Tuesday, December 1, 2009

Companies Drastically Cut Lawyer Costs: Virtual Lawyers Inc

Business owners of companies of all sizes know how expensive it is to deal with lawyers. I am referring to your own lawyers, not the other side's lawyers.

"I was being nickelled and dimed to death" says Yale Holder, founder of a high tech company. Mr. Holder had enough when he received a $10,000 bill in August. He was being billed for every little call to the lawyers, according to an article by Jim Middlemiss, from the National Post. Mr. Holder realized his company could not survive this way.

Mr. Holder's experience mirrors my own. As the founder of a startup in the mid 2000s I also had to deal with my own lawyers, which had been greatly recommended by a business partner. They quietly did their work, only to send us a bill many months later. A bill that so large that could not be paid. Every little phone call and email was detailed in the bill. It was absolutely shocking.

From what I hear it is the same everywhere. How these people get away with this is amazing.

Some clever people saw this as an opportunity and started offering 'virtual' lawyer services. Run out of very small offices (little overhead), the lawyers work out of their homes or at the clients premises, when needed. The company was founded by lawyers who had worked in start-ups and saw what was happenning, how much of that money was "wasted on stuff we shouldn't be paying for,"

"You either hire your own in-house counsel, which for most companies is totally not on the road map. Or you go with the traditional outside law firm model, which does not really get you the proactive internal advice you need and is prohibitively expensive. We felt we could do something to fill that gap." The virtual firm's lawyers are based in Toronto, Ottawa and Waterloo.

Mr. Holder said the firm operates like his own in-house counsel. "I can call them and don't have to worry. "We're a startup. I don't have resources to hire a lawyer. We call them our legal partners." Mr. Milstone said about 75% to 80% of the firm's business comes from growth companies like Mr. Holder's.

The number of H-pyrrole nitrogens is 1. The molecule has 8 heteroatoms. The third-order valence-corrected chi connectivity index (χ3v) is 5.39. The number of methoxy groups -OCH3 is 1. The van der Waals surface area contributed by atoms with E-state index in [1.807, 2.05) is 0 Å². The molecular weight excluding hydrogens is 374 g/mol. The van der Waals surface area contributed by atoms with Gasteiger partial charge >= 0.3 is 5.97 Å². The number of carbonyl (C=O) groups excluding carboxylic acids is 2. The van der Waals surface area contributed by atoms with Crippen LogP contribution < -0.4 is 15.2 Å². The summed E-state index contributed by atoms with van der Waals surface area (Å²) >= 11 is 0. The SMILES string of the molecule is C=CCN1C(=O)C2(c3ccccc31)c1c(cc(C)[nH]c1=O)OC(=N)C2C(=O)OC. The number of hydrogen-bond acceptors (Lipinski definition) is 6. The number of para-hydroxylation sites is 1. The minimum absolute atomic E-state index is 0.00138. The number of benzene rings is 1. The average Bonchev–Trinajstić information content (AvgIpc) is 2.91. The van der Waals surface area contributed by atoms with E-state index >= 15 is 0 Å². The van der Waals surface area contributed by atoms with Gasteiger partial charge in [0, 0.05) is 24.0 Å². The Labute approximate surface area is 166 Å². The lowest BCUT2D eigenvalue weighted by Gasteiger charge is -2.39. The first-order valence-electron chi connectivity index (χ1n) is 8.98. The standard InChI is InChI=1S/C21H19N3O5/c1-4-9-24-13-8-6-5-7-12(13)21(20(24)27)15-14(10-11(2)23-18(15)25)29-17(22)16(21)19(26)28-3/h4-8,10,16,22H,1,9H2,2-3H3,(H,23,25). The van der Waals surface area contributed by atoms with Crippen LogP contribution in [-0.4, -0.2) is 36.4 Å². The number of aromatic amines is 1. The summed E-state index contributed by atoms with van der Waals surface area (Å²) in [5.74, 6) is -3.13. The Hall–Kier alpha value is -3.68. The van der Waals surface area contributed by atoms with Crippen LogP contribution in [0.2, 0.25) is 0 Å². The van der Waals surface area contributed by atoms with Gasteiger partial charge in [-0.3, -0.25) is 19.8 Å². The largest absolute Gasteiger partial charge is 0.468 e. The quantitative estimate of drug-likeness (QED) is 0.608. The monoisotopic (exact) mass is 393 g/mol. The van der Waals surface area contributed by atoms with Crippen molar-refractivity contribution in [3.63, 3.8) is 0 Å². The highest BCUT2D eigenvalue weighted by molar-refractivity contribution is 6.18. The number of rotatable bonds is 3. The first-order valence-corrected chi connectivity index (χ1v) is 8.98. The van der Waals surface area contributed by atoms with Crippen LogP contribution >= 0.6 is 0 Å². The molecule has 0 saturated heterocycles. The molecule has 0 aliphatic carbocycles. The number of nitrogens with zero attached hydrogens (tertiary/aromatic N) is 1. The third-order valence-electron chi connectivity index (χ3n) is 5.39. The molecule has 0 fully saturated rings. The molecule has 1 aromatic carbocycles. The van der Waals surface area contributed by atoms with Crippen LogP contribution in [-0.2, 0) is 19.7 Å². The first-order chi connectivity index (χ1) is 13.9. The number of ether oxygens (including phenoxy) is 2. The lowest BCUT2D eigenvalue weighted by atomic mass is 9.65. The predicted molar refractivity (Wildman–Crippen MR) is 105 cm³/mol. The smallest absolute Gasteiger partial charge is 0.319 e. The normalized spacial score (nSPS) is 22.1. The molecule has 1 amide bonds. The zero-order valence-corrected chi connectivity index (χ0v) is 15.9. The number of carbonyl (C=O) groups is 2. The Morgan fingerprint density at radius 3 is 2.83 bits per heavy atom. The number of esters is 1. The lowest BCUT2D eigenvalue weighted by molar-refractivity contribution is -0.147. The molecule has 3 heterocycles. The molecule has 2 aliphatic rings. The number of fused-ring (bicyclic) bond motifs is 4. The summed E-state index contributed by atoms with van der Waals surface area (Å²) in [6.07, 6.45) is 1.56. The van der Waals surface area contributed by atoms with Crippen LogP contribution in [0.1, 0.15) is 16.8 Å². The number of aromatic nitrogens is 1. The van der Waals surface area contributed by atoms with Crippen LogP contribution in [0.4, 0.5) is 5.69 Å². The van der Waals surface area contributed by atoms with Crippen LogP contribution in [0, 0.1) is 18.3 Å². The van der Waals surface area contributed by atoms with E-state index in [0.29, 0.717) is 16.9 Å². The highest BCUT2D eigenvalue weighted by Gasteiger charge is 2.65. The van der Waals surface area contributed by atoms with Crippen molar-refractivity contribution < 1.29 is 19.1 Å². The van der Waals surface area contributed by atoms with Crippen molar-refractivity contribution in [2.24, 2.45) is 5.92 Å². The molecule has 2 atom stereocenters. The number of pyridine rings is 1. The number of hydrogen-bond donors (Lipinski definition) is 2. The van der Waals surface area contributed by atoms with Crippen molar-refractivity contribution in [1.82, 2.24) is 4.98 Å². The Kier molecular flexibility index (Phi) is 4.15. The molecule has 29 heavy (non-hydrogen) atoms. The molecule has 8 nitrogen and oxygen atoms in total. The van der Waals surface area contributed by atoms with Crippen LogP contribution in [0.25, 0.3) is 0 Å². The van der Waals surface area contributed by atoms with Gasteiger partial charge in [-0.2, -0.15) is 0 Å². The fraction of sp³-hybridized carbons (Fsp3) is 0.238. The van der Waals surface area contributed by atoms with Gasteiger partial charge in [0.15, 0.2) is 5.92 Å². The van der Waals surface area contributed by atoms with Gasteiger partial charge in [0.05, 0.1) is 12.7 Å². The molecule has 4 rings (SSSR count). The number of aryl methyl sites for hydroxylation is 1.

The National Post says that small and medium enterprises contribute more than half of Canada's gross domestic product, and they employ about 64% of the country's private-sector workforce, a situation that is probably similar to many other developed countries. "A lot of these companies – especially the ones that haven't necessarily worked with in-house counsel – have a bit of an antiquated view of legal services and shunned it off." They see it as a "necessary evil to do." "We want to take the pain out of a company being able to access legal services."

By moving his legal business to the virtual law firm (Contagion), Mr. Holder says he cut legal costs by an astounding 60%.

I wish I could have.

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1 comment:

Michael Moradzadeh, Esq. said...

This makes absolute sense. I used to work at a big law firm where we would charge $40k-$50k for small financings. It was crazy, especially since most of the work was being done by first or second year attorneys with no experience. That is one of the reasons I joined the virtual law firm of Rimon Law Group (www.rimonlaw.com) - we all learned about the inefficiencies of big firms and wanted to create something different. I think this blog entry reflects our sentiments exactly.

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